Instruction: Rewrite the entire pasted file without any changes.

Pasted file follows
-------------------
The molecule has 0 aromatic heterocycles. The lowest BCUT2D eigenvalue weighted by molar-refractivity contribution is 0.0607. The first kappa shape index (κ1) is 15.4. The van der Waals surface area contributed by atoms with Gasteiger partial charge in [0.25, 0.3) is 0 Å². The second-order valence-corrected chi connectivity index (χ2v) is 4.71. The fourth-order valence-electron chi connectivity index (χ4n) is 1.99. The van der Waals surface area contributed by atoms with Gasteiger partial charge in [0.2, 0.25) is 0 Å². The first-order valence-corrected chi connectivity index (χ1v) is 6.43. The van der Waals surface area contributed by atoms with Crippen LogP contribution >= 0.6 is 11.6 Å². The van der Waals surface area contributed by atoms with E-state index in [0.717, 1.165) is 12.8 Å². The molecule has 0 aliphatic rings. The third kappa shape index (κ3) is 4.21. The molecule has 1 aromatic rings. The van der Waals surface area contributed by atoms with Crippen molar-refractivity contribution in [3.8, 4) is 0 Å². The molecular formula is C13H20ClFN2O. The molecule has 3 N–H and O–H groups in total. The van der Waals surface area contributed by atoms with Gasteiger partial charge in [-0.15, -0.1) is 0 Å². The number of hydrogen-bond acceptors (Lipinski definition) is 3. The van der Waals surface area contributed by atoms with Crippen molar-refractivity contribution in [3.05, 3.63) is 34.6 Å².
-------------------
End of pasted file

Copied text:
The molecule has 0 aromatic heterocycles. The lowest BCUT2D eigenvalue weighted by molar-refractivity contribution is 0.0607. The first kappa shape index (κ1) is 15.4. The van der Waals surface area contributed by atoms with Gasteiger partial charge in [0.25, 0.3) is 0 Å². The second-order valence-corrected chi connectivity index (χ2v) is 4.71. The fourth-order valence-electron chi connectivity index (χ4n) is 1.99. The van der Waals surface area contributed by atoms with Gasteiger partial charge in [0.2, 0.25) is 0 Å². The first-order valence-corrected chi connectivity index (χ1v) is 6.43. The van der Waals surface area contributed by atoms with Crippen LogP contribution >= 0.6 is 11.6 Å². The van der Waals surface area contributed by atoms with E-state index in [0.717, 1.165) is 12.8 Å². The molecule has 0 aliphatic rings. The third kappa shape index (κ3) is 4.21. The molecule has 1 aromatic rings. The van der Waals surface area contributed by atoms with Crippen molar-refractivity contribution in [3.8, 4) is 0 Å². The molecular formula is C13H20ClFN2O. The molecule has 3 N–H and O–H groups in total. The van der Waals surface area contributed by atoms with Gasteiger partial charge in [-0.15, -0.1) is 0 Å². The number of hydrogen-bond acceptors (Lipinski definition) is 3. The van der Waals surface area contributed by atoms with Crippen molar-refractivity contribution in [3.05, 3.63) is 34.6 Å².